Wager, 2021 by Louise Giovanelli. Giovanelli is among the artists who have received ARR royalties. Image courtesy of the artist, GRIMM, DACS/Artimage, Farzad Owrang.

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The data from DACS for the first quarter of 2023 revealed £2.3m was paid to the 873 artists and artists’ estates and the median ARR payment was £280. More than 60% of all ARR royalties paid out were under £500.

DACS said £120m has been paid in total to over 5900 artists and estates since 2006.

ARR gives creators of original works across their lifetime, and for 70 years after their death, the right to a payment when their work is resold in the secondary market with the involvement of an art market professional.

EU directive

The rules, which came into force via an EU directive in 2006, apply to works sold in the UK or another country in the European Economic Area (EEA) by an artist in the region.

The royalty is chargeable when the sale price of the artwork exceeds €1000 (based on the exchange rate from the European Central Bank on the day of the sale). The amount due is calculated on a sliding scale and is capped at €12,500.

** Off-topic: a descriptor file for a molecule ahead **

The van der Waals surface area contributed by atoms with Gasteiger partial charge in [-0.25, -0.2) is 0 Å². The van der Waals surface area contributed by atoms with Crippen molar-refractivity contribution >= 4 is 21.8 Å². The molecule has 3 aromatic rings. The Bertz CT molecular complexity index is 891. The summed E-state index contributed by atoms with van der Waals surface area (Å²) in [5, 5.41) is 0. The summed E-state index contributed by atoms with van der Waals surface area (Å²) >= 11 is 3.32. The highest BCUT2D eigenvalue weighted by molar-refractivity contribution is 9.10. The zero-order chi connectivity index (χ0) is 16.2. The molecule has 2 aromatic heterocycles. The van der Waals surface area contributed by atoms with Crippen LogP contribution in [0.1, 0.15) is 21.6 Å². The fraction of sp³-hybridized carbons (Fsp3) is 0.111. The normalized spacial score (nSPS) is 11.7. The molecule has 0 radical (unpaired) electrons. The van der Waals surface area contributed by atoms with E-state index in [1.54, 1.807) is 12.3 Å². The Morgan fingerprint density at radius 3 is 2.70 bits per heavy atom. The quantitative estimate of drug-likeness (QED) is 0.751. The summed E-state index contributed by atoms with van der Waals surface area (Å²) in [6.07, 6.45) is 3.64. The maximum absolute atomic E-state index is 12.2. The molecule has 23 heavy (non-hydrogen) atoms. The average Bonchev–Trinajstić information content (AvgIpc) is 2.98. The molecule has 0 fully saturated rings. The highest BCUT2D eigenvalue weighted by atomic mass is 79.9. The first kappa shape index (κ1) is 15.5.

Read more about how ARR works in the UK here.

Remain within UK law

Christian Zimmermann

Christian Zimmermann is chief execuitve of DACS. Image © Brian Benson.

The government recently reiterated that Artist’s Resale Right (ARR) will remain in force within UK law.

The UK agreed to follow the existing ARR regulations under the Brexit trade deal that came into effect in January 2021 (as reported by ATG No 2476). However, as a retained EU law ARR was at risk of being revoked in the government’s Retained EU Law (Revocation and Reform) Bill this year.

But last month, when the government tabled an amendment to the bill, there was final confirmation that the ARR legislation is protected: ARR was not included in the published list of laws to be revoked at the end of this year.